There’s a great deal of anger in the world of family caregiving over siblings who don’t help care for their aging parents. Very often, it’s the adult child who lives closest to Mom and Dad who ends up assuming the role of primary caregiver, especially in cases where some degree of hands-on care is required. While this may be a logistically sound arrangement, it doesn’t mean this adult child is best suited emotionally, financially or practically for the job.

Even the most well-prepared caregiver needs assistance and reinforcements from time to time. If one’s siblings cannot be physically present, they should be able to help financially, with paperwork or in some other remote capacity. They should do something, but they often don’t. Many times, it’s because siblings just don’t want to be bothered. They assume that the brother or sister who’s closest has things under control, and they don’t have a clue about how much time, effort and sacrifice are involved in caregiving.

While MIA siblings are the overwhelming norm, some families have very different experiences. This article offers a glimpse into another perspective on caregiving: that oft maligned long-distance siblings may actually be excluded by primary caregivers.

Why Some Caregivers Prefer Going It Alone

There are countless reasons why some family caregivers wind up being solely responsible for their aging parents’ care. It’s important to understand that every family’s dynamics and history are unique, and each family member has their own reasons and motivations for choosing to participate in or walk away from caregiving. I’ve spoken with many siblings who have felt barred from receiving updates and partaking in decision-making. These are a few of the most common reasons these family members have been excluded from caregiving.

When Caregiving Becomes Your Identity

Family caregivers take their role very seriously, and for good reason, but sometimes this role becomes more than just a noble commitment. Sometimes adult children turn their lives up-side down and make caregiving a defining aspect of their personality and worth. Because caregiving is who they are, it is unthinkable to have anyone else step in to help or provide respite, no matter how exhausted and burned out they may be. Not only does this prevent siblings from helping and keep the primary caregiver from receiving vital breaks, but it also increases the likelihood that the caregiver will feel lost once their role comes to an end.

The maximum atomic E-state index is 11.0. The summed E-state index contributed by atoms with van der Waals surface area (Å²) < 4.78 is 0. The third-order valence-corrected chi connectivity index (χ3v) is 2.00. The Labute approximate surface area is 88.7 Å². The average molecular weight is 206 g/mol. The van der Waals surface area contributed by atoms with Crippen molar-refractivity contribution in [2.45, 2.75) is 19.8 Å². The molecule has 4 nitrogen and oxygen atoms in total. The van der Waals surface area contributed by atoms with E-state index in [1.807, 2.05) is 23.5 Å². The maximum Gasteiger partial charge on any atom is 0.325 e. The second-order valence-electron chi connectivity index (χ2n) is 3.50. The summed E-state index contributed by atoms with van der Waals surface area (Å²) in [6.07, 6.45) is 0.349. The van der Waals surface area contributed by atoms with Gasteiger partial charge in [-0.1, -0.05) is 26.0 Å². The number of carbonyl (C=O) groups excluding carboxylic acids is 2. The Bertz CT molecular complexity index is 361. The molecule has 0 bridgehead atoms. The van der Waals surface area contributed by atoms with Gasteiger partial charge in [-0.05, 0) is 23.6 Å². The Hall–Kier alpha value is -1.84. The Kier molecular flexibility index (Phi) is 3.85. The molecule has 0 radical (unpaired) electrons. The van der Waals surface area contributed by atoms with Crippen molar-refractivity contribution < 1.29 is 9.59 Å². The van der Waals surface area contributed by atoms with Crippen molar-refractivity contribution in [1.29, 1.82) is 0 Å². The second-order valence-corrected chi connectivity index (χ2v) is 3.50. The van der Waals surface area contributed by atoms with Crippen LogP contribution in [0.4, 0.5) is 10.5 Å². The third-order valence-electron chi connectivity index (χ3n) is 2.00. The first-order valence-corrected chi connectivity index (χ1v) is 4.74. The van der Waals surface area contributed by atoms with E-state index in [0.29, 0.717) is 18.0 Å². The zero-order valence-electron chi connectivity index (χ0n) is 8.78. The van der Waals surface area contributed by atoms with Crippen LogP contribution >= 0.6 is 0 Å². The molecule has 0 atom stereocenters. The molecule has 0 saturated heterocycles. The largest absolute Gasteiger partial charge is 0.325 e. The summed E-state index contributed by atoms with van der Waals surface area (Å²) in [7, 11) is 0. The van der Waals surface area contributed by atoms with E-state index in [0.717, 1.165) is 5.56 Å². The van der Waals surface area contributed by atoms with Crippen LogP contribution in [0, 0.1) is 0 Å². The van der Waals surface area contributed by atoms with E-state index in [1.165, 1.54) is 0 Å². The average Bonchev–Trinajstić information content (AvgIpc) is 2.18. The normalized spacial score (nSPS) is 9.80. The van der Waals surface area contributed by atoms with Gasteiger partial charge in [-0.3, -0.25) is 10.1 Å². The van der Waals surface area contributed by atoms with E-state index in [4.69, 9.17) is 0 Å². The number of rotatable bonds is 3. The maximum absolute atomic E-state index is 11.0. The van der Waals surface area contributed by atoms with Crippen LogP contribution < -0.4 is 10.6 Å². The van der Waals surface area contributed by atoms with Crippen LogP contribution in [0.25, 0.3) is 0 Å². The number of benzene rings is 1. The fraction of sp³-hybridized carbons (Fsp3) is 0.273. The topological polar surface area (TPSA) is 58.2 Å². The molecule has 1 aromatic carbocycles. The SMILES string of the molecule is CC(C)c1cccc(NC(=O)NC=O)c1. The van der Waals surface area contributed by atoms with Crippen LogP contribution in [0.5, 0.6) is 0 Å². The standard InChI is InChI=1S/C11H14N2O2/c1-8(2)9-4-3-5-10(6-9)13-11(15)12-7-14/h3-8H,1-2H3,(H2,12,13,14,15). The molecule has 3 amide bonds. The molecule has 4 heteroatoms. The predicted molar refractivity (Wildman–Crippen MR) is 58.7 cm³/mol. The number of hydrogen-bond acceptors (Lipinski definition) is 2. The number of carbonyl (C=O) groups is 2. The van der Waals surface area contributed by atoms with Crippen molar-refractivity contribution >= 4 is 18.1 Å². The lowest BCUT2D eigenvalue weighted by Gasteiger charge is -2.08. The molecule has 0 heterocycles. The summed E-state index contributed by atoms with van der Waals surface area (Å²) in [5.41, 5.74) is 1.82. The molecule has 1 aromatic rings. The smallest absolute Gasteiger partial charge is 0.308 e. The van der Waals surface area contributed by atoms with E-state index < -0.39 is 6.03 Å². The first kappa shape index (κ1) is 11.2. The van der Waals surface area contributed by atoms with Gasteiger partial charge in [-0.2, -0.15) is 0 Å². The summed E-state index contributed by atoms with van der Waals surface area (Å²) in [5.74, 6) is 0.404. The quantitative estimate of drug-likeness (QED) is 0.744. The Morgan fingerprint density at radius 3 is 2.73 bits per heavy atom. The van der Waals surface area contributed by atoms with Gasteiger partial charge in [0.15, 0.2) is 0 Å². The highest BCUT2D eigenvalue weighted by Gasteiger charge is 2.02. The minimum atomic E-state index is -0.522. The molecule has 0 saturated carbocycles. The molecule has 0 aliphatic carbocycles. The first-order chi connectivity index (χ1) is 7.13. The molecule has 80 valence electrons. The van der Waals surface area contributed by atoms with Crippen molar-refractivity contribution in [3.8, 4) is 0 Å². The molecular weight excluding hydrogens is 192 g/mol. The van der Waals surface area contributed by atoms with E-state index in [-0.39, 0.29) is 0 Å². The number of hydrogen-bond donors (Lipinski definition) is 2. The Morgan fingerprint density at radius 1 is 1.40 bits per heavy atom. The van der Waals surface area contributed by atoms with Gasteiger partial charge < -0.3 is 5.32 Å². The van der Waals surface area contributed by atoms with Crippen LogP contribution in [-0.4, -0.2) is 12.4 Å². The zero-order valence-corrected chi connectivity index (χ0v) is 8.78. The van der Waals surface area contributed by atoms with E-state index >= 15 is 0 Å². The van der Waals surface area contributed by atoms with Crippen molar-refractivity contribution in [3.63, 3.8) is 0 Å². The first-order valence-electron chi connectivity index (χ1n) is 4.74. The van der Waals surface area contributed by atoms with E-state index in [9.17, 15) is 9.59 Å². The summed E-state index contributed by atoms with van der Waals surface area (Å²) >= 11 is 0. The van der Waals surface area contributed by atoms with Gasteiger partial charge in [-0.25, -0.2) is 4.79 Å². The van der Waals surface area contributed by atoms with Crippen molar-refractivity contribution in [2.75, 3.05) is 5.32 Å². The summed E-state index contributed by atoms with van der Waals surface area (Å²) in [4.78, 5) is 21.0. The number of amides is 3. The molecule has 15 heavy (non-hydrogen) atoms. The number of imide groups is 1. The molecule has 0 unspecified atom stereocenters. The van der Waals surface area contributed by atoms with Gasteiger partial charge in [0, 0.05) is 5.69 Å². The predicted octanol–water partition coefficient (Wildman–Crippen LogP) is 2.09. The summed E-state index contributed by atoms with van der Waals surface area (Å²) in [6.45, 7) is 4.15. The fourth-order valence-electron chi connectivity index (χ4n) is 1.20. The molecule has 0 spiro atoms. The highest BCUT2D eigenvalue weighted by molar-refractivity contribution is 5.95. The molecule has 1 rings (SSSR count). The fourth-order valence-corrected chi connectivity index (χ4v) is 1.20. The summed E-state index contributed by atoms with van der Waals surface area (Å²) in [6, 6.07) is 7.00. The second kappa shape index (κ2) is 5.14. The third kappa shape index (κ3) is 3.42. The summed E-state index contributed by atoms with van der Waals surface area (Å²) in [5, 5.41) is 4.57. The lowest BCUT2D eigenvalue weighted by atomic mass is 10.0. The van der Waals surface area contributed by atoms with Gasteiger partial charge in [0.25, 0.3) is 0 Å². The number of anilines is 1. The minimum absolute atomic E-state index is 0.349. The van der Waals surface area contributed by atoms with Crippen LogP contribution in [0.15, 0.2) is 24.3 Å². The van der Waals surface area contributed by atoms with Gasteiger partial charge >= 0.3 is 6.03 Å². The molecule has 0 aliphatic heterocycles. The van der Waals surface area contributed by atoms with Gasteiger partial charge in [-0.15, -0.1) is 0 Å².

Caregiver “Martyr Syndrome”

In a similar vein, sometimes caregiver “martyr syndrome” kicks in and the in-town child doesn’t really give their out-of-town siblings a chance to participate. We all know someone who actually loves complaining about anything and everything going on in their life. They’d be devastated if something actually lived up to their expectations, because then there wouldn’t be anything to gripe about. This same phenomenon can happen to caregivers as well. They have an ego investment in caring for their parent(s) and love the attention and sympathy they get from friends, neighbors and colleagues. Involving siblings or accepting their help only undermines their ability to complain and dilutes the praise they receive for their selfless service, so other family members are purposely kept out of the loop.

Reluctance to Invite Complications into the Mix

Control and an aversion to drama may also be an issue for the primary caregiver. If siblings have not been interested or active in helping, either in person or from afar, it can be difficult to wrap one’s head around accepting their involvement later in the game. The primary caregiver has already identified their parents’ needs, established a routine and made changes in their life to ensure a plan of care is followed. But sometimes it takes out-of-town siblings much longer to realize the degree of a parent’s decline and the widespread changes that their caregiving sibling has had to make to accommodate these changes.